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Will Michael Bloomberg's gun-control ads pay off?
The New York City mayor taps his personal fortune to go head-to-head with the mighty NRA

New York City Mayor Michael Bloomberg is putting his money where his mouth is, unleashing a $12 million advertising campaign to pressure senators in 13 swing states to support tighter gun laws.

In the ad above, a bearded, rifle-holding man sits in the back of his truck, and speaks directly to the camera: "For me, guns are for hunting and protecting my family," he says. "I believe in the Second Amendment, and I'll fight to protect it. But with rights come responsibility. That's why I support comprehensive background checks, so criminals and the dangerously mentally ill can't buy guns."

The billionaire mayor says he wants voters to "call their senators if they believe that we should have gun checks that stop criminals and people with mental illnesses from getting guns." Bloomberg has been one of the nation's most outspoken supporters of enacting new gun laws, including universal background checks for gun buyers and a ban on assault rifles, since the December rampage at Sandy Hook Elementary School in Newtown, Conn. He says that 90 percent of Americans support broader background checks, and laments that they're overshadowed by the National Rifle Association's pro-gun-rights lobbyists.

The NRA has wasted no time pushing back. The organization's chief executive, Wayne LaPierre, called Bloomberg's ad blitz "reckless" and "insane." Alluding to Bloomberg's ill-fated ban on giant sugary sodas in New York, LaPierre accused the mayor of trying to buy support for his political views. "He can't spend enough of his $27 billion to try to impose his will on the American public," LaPierre said on NBC's Meet the Press. "They don't want him telling [them] what food to eat. They sure don't want him telling [them] what self-defense firearms to own, and he can't buy America."

If nothing else, Bloomberg is giving gun-control advocates a chance to match the clout of the NRA. And he has already shown he can win, by pumping money into a successful effort to defeat pro-gun-rights Rep. Joe Baca (D-Calif.) and to push gun-control advocate Robin Kelly to victory in a special congressional primary in Illinois. This new wave of ads, bankrolled largely with the mayor's personal fortune, "further cements his position as the main political force challenging the clout of the National Rifle Association," says Andy Kroll at Mother Jones. "For decades, the NRA has used its money and manpower to oust politicians who support any new regulation of guns in America." It has stifled any attempt to enact new gun laws or renew a ban on military-style, semiautomatic assault rifles that expired in 2004. Now, Bloomberg is giving the NRA a fight, and "giving cover to pro-gun-control legislators."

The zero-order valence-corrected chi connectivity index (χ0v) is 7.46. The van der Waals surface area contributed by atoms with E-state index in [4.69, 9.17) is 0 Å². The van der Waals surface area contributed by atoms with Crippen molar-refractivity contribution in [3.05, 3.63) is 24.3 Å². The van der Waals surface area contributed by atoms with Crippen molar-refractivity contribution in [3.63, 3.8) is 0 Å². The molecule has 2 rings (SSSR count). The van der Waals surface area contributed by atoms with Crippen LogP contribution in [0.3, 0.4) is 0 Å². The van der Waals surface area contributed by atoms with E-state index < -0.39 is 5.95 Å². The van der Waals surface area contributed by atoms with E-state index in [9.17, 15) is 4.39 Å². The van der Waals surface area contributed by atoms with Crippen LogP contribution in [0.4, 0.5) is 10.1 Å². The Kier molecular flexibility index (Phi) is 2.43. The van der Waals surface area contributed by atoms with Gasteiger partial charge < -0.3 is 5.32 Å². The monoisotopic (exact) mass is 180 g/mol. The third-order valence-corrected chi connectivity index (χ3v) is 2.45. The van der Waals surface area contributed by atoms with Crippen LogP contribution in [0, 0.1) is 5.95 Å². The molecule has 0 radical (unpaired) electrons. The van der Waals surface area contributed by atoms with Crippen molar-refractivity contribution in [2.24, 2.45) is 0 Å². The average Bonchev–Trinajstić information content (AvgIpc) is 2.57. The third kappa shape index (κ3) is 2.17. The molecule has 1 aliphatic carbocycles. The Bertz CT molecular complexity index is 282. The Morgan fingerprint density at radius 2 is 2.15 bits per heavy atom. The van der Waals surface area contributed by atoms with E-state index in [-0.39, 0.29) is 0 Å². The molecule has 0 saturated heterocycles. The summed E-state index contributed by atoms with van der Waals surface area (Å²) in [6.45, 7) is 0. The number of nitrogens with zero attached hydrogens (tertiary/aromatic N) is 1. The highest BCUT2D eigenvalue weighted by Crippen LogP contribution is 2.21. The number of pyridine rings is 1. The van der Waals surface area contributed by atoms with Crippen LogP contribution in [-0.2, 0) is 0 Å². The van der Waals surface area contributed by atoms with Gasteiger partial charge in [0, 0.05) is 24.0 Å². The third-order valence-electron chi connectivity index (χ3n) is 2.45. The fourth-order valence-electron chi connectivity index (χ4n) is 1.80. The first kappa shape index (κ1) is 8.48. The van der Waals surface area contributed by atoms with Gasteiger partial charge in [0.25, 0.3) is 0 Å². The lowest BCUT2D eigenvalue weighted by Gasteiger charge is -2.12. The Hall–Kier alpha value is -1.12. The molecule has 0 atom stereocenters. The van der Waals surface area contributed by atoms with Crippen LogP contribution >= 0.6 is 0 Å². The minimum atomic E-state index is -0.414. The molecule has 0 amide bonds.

Bloomberg's "track record — and skilled team of campaign operatives — make him formidable," say Chris Cillizza and Sean Sullivan at The Washington Post. And there's no denying that his tremendous wealth provides him the luxury of fighting political battles others can't. "But there's plenty of reason to think that Bloomberg may be charging at a windmill with this latest round of ads." One reason: This isn't an election year, so the senators he's targeting have little reason to fear a voter backlash from this PR assault.

Bloomberg's successes in House races were built on timing; his super PAC... went up with a heavy barrage of ads as most voters in each race were paying attention. While Bloomberg is up to something else here — he is trying to influence senators' votes, not win votes for their opponents — timing still matters a great deal in politics and it's hard to see how $12 million spent in March of an off-year will have a tremendous persuasive effect on the incumbents. [Washington Post]

There's even some reason for the pro-gun-control crowd to be afraid Bloomberg's power play will backfire, suggests Joe Gandelman at The Moderate Voice. The NRA says it's going to launch its own ad campaign painting Bloomberg as an "elitist billionaire" trying to tell the rest of us what to do.

This is so typical of American politics. There are issues that can be hotly, passionately debated on their merits. But it always comes down to trying to personally discredit someone and push hot buttons. [Moderate Voice]

Harold Maass is a contributing editor at TheWeek.com. He has been writing for The Week since the 2001 launch of the U.S. print edition. Harold has worked for a variety of news outlets, including The Miami HeraldFox News, and ABC News.

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